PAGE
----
By Bishop Nikolai Velimirovich
1. Because our faith is light. Christ said: I am the light of the world (John 8:12). The light of the vigil lamp reminds us of that light by which Christ illumines our souls.
2. In order to remind us of the radiant character of the saint before whose icon we light the vigil lamp, for saints are called sons of light (John 12:36, Luke 16:8).
3. In order to serve as a reproach to us for our dark deeds, for our evil thoughts and desires, and in order to call us to the path of evangelical light; and so that we would more zealously try to fulfill the commandments of the Saviour: "Let your light so shine before men, that they may see your good works" (Matt. 5:16).
4. So that the vigil lamp would be our small sacrifice to God, Who gave Himself completely as a sacrifice for us, and as a small sign of our great gratitude and radiant love for Him from Whom we ask in prayer for life, and health, and salvation and everything that only boundless heavenly love can bestow.
5. So that terror would strike the evil powers who sometimes assail us even at the time of prayer and lead away our thoughts from the Creator. The evil powers love the darkness and tremble at every light, especially at that which belongs to God and to those who please Him.
6. So that this light would rouse us to selflessness. Just as the oil and wick burn in the vigil lamp, submissive to our will, so let our souls also burn with the flame of love in all our sufferings, always being submissive to God's will.
At this time we’re entering the great spiritual arena of the blessed Great Lent. Holy and Great Lent is a time of compunction, for repentance, for tears, for a change in ourselves, for a new stage in the spiritual life. Like an affectionate mother caring for her children, us Christians, the Church has designated this time of Lent as dedicated to the struggle, in order to help its children fight harder, to purify themselves, draw closer to God and to counted worthy of celebrating the great day of the radiant Resurrection.
Christians, especially monks, have always paid particular attention to this spiritual arena and have thought it especially sacred, because it is a period which envisages both spiritual and bodily struggles. There’s the struggle of fasting, the struggle of vigils, the struggle of purification and the struggle to fulfill one’s spiritual duties which are many more than at other times of the year. There’s a spiritual “defragmentation” and people pay greater attention to the voice of their conscience in order to correct what they’ve maybe neglected and to improve spiritually.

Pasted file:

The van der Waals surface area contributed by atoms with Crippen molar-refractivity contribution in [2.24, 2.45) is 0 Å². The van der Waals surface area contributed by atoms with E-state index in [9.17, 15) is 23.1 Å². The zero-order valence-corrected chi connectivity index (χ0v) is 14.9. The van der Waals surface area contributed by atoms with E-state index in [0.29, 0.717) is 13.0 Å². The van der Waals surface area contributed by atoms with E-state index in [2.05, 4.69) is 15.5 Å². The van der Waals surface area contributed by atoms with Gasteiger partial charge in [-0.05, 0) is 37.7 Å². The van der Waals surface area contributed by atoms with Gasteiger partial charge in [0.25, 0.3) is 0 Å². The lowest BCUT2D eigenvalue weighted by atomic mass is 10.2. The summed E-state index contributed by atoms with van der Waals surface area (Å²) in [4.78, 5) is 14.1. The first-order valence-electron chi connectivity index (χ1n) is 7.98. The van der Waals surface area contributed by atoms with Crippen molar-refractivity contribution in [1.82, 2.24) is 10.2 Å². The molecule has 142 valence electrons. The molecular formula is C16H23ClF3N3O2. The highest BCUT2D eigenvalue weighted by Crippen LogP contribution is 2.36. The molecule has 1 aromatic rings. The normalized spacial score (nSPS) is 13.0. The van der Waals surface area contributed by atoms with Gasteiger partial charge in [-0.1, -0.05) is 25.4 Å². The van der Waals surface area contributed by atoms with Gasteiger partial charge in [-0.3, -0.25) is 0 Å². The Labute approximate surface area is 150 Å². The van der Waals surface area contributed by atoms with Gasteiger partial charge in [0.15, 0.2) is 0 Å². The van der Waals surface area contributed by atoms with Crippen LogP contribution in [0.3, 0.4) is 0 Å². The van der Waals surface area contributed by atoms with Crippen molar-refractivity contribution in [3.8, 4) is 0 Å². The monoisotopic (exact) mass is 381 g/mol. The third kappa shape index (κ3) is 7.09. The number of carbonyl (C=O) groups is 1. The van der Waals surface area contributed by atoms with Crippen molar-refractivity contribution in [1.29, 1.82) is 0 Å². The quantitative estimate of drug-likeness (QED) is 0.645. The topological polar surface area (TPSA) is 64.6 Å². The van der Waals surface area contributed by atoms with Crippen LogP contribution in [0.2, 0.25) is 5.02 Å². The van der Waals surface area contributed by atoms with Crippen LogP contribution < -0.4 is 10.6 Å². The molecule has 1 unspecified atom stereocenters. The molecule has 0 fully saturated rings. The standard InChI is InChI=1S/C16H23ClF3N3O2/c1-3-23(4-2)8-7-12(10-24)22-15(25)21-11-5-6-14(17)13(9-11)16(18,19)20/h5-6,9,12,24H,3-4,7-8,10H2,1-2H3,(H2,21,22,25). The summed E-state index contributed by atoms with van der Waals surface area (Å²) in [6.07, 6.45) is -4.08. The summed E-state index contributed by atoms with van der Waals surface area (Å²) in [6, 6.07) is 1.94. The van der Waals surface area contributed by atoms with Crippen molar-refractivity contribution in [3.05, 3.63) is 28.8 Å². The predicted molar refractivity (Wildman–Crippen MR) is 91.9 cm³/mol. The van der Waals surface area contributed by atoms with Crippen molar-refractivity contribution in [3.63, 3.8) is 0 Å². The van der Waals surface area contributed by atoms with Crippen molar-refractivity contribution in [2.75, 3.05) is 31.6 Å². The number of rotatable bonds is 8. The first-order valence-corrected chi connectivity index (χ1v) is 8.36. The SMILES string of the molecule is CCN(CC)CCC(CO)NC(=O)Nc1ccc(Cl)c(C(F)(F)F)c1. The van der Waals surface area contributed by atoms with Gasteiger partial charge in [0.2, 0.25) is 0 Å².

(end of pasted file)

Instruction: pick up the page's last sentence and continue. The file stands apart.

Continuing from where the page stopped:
The Church assists us but with penitential hymns and services, as well as with teachings, to oil us up for the fight for the purification of our souls.
We have the penitential evening Divine Liturgies of the Presanctified Gifts. The Presanctified is extremely beneficial. Its Cherubic Hymn is full of spirituality, contemplation, angelic presence. That’s why we should come to these liturgies during Great Lent with even greater compunction. We who consume the Body and Blood of Christ must be so pure and clean, so straight in body and soul for divine grace to have its effect. For this reason, we must lead very careful lives. Both n our cells and in church we must wet our face with tears so as to wash our souls and be worthy to take communion. Of course, the devil often makes us wanting in compunction, me more than anyone. Which means we can’t have tears and we often have bad thoughts. Bad thoughts and the sinful images that accompany them must be rejected as soon as they make their appearance. And when we have wicked thoughts or our soul is cold towards one of the brethren, let’s not approach the God of lover, Who is so pure and holy.
Throughout this period, at every service in Great Lent, we say the prayer of Saint Ephraim the Syrian, which is as follows:
Do not fabricate raptures for yourself, do not excite your nerves, do not inflame yourself with a material fire, with the fire of your blood. The sacrifice pleasing to God is humility of heart, contrition of spirit. With wrath does God turn away from sacrifices offered with self-confident presumption, with a proud opinion of oneself, though the sacrifice be a whole burnt offering.
Pride excites the nerves, heats the blood, arouses daydreaming, enlivens the life of the fall; humility calms the nerves, subdues the motion of the blood, eliminates daydreaming, mortifies falls, enlivens the life in Jesus Christ.
“Obedience” before the Lord “is greater than good sacrifice, and submission than the fat of rams,” said the Prophet to the Israelite king who had dared to offer to God a wrong sacrifice (1 Samuel 15:22). When you wish to offer to God the sacrifice of love, do not offer it self-willfully, from a thoughtless impulse; offer it with humility, in that time and that place which the Lord commanded.
The spiritual place on which alone spiritual sacrifices are commanded to be offered is humility. (Saying of St. Pimen the Great from the ).
The Lord marked the one who loves and the one who does not love by true and exact signs: “If a man love Me, he will keep My word. He that loveth Me not keepeth not My sayings”(John 14:23,24).